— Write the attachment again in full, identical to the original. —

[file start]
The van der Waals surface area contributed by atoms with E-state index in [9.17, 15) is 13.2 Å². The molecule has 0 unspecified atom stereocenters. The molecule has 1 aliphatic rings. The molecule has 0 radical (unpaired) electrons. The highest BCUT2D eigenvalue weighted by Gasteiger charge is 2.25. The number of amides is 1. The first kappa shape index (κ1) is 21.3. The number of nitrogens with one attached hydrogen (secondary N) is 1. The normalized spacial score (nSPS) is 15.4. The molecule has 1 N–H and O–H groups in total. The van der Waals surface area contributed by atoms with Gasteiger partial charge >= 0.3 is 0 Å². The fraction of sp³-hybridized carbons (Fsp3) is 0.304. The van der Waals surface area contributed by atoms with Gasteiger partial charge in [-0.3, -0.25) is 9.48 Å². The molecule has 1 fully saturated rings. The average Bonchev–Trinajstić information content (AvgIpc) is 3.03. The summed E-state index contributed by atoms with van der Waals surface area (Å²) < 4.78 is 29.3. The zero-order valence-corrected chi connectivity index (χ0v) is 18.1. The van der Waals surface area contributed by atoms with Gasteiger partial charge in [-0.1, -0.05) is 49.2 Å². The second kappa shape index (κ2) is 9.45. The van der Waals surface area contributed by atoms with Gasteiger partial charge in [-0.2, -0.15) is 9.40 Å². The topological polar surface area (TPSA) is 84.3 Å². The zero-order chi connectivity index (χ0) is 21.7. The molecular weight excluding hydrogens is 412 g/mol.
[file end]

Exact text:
The van der Waals surface area contributed by atoms with E-state index in [9.17, 15) is 13.2 Å². The molecule has 0 unspecified atom stereocenters. The molecule has 1 aliphatic rings. The molecule has 0 radical (unpaired) electrons. The highest BCUT2D eigenvalue weighted by Gasteiger charge is 2.25. The number of amides is 1. The first kappa shape index (κ1) is 21.3. The number of nitrogens with one attached hydrogen (secondary N) is 1. The normalized spacial score (nSPS) is 15.4. The molecule has 1 N–H and O–H groups in total. The van der Waals surface area contributed by atoms with Gasteiger partial charge >= 0.3 is 0 Å². The fraction of sp³-hybridized carbons (Fsp3) is 0.304. The van der Waals surface area contributed by atoms with Gasteiger partial charge in [-0.3, -0.25) is 9.48 Å². The molecule has 1 fully saturated rings. The average Bonchev–Trinajstić information content (AvgIpc) is 3.03. The summed E-state index contributed by atoms with van der Waals surface area (Å²) < 4.78 is 29.3. The zero-order valence-corrected chi connectivity index (χ0v) is 18.1. The van der Waals surface area contributed by atoms with Gasteiger partial charge in [-0.1, -0.05) is 49.2 Å². The second kappa shape index (κ2) is 9.45. The van der Waals surface area contributed by atoms with Gasteiger partial charge in [-0.2, -0.15) is 9.40 Å². The topological polar surface area (TPSA) is 84.3 Å². The zero-order chi connectivity index (χ0) is 21.7. The molecular weight excluding hydrogens is 412 g/mol.